The New Jersey Department of Environmental Protection (DEP) faced a ripple of controversy last week when environmental groups attacked its proposal to cap annual carbon emissions by electricity generators at 18 million tons per year. Environmental groups were pushing for a cap as low as 12 million tons.
But as DEP Assistant Commissioner Paul Baldauf explained Friday at NJBIA’s headquarters, a lower cap would likely increase overall carbon emissions in the airshed, as well as hit ratepayers with much higher costs.
“Twelve million tons would have more ‘leakage’ and have more impact on the ratepayer,” Baldauf said. “We think the 18-million-ton cap will drive carbon down effectively.”
Baldauf, who is in charge of DEP’s Air Quality, Energy & Sustainability programs, was a guest speaker at NJBIA’s Environment and Energy Policy Committee meeting, where he touched on issues such as fumigation regulations, electric vehicles, transportation pollution and other topics. He was joined by Richelle Wormley, assistant commissioner for Compliance and Enforcement.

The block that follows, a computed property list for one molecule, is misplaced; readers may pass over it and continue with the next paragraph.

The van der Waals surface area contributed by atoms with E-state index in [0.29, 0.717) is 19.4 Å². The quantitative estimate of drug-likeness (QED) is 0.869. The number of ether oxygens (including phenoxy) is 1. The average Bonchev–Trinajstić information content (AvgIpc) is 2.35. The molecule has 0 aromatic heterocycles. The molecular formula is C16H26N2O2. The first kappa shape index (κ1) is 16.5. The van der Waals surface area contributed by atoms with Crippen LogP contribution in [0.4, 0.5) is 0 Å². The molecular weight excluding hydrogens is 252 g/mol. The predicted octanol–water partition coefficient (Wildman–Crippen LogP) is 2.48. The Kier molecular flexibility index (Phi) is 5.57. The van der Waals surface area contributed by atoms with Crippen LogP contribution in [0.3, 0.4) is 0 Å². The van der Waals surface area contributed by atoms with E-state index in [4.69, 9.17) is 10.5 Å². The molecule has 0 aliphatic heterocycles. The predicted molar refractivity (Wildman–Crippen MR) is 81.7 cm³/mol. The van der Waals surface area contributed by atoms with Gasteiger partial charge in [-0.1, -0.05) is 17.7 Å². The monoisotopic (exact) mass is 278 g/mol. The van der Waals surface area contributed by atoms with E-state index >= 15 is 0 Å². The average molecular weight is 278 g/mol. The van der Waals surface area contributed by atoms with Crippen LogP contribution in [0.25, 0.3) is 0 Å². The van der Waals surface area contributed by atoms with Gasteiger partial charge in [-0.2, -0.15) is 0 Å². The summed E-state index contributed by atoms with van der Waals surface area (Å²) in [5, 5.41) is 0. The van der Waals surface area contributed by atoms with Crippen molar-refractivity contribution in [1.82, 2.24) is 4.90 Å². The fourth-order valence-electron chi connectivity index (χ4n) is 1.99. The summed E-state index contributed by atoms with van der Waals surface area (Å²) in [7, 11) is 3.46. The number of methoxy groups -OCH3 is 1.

The carbon cap proposal is a result of New Jersey rejoining a regional cap-and-trade program, Regional Greenhouse Gas Initiative (RGGI). That decision was Gov. Phil Murphy’sand the level at which to cap emissionswas based upon extensive modeling of New Jersey’s electric generation sector.
The regulations for rejoining RGGI were proposed in December, and the comment period closed on Friday. (View NJBIA’s comments here.) DEP will revise the regulations and then issue the final rule later this year, possibly as early as May. In addition to the cap, they will cover how generators who don’t meet the cap will obtain allowances, how the allowances will be auctioned off and traded, and how the state will divide the revenues from these trades.
But the issue of leakage will figure heavily into how the program works.
Leakage has to do with where New Jersey gets its power. If the cap is too strict, and a large number of New Jersey power plants can’t meet it, then users will get energy from out of state.
“If our plants aren’t running or aren’t competitive, then Pennsylvania’s plants or someone else’s in the PJM power grid are running and those plants are somewhere between 30 percent and 40 percent dirtier,” Baldauf said. “So we want the cleanest generation possible.”
New Jersey is part of the PJM power grid, as are a few of the RGGI participants. Pennsylvania and other states are part of PJM but not RGGI.